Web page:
Australia can protect the Ocean by saying NO to deep sea mining


Civil society calls on the Australian government to support a ban or moratorium on deep sea mining as countries from around the world convene at the International Seabed Authority (ISA) in Jamaica to negotiate rules and regulations on deep sea mining.

The ISA meetings running from 10-28 July coincide with the deadline of a legal loophole triggered by The Metals Company via its Pacific Island sponsor Nauru. This loophole could open the way for mining applications to be given the green light even without regulations in place – these would open our ocean to the largest mining operation humanity has ever seen.

The Deep Sea Mining Campaign and AIDWATCH Australia urge the Australian government to join international allies in the Pacific, Europe, Latin America, the Caribbean, United Kingdom and Canada, who call for a moratorium or a complete ban on this destructive emerging industry.

Dr Helen Rosenbaum of the Deep Sea Mining Campaign stated:

“We welcome the Australian Government delivering on its election commitment to protect the world’s oceans. We note our Government’s role at the UN Oceans Conference, their  leadership in signing the Global Biodiversity Framework in Montreal last year and in driving the ambitious High Seas Treaty.”

“Now it is time for Australia to join the 21 other states that support a moratorium or ban on deep sea mining. These include New Zealand, Canada, Ireland, Sweden, Switzerland and Germany who have responded to the call for a moratorium by members of our Pacific family – Fiji, Palau, Samoa, Vanuatu and the Federated States of Micronesia. France has opted for a complete ban.”

“Supporting a moratorium or ban alongside these countries at the ISA  is entirely consistent with the UN’s Sustainable Development Goals of which Australia is a signatory, along with our nation’s leadership in sustainable ocean management.”


Natalie Lowrey, Coordinator of AID/WATCH stated:

“In the race for transition minerals and to decarbonise our world, deep sea mining is not a viable climate solution. Recent research reports and analysis state that it could cause several times more damage to biodiversity than terrestrial mining, will threaten the $5.5 Billion Tuna Industry, and lacks social legitimacy.”

“Would-be deep-sea miners falsely claim that we need to mine the deep sea to power the ‘green’ transition to source additional metals for low-carbon technologies and that it is a more ethical alternative to land-based mining.”

“However, this is not substantiated by key actors in the renewable energy, electric vehicle or battery sectors or the 769 scientists globally calling for a pause on deep sea mining.”

Canadian-owned The Metals Company, headed by Australian Gerard Barron, admitted in a filing to the US Securities and Exchange Commission (SEC) that: “Operations in the CCZ are certain to disturb wildlife and may impact ecosystem function. Impacts on CCZ biodiversity may never be completely and definitively known. It may also not be possible to definitively say whether the impact of nodule collection on global biodiversity will be less significant than those estimated for land-based mining.”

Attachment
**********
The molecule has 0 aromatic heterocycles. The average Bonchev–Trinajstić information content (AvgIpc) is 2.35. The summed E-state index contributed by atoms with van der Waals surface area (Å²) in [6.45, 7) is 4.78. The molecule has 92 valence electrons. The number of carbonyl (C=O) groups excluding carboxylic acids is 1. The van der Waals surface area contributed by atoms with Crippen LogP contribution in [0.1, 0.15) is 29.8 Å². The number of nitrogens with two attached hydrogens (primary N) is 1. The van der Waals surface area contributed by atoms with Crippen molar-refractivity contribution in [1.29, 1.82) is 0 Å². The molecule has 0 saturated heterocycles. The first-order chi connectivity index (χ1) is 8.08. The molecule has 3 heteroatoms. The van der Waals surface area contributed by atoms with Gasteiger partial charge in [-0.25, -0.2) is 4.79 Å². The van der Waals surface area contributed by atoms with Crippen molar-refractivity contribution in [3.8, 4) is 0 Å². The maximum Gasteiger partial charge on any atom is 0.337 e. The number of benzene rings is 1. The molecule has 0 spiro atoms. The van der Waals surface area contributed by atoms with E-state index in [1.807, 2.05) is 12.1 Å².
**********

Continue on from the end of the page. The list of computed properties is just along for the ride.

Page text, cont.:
“Picture the worst practices of terrestrial mining,” stated Dr Rosenbaum,

“now imagine that happening 4 or 5 kilometres below the ocean surface. We have no idea of the full consequences, but we do know it risks the irreversible  destruction of the largest habitat and carbon sink on the planet.”

“If deep sea mining is allowed to go ahead it could be the straw that breaks the camel’s back in terms of ocean resilience – ultimately affecting all life on our blue planet.”

“We call on the Australian Government to say no to deep sea mining” continued Ms Lowrey,

“As a mining country we should be a leader in structural adjustments away from growth in resource extraction and advocate towards reducing resource consumption.”

“This would include better terrestrial mining regulations and practices and recycling-based circular economies grounded in “cradle to cradle” product design.These are the solutions required to create a just energy future for all.”

The Deep Sea Mining Campaign is a member of the Deep Sea Conservation Coalition

Dr Helen Rosenbaum, Deep Sea Mining Campaign
helen.rosenbaum1[at] +61 413 201 793

Natalie Lowrey, AID/WATCH
communications[at] +61 421 226 200

Fraphic image of the ocean with text that is black on yellow saying "Exploit, Extract, Extinct". The image calls on people to message their government officials to say no to deep sea mining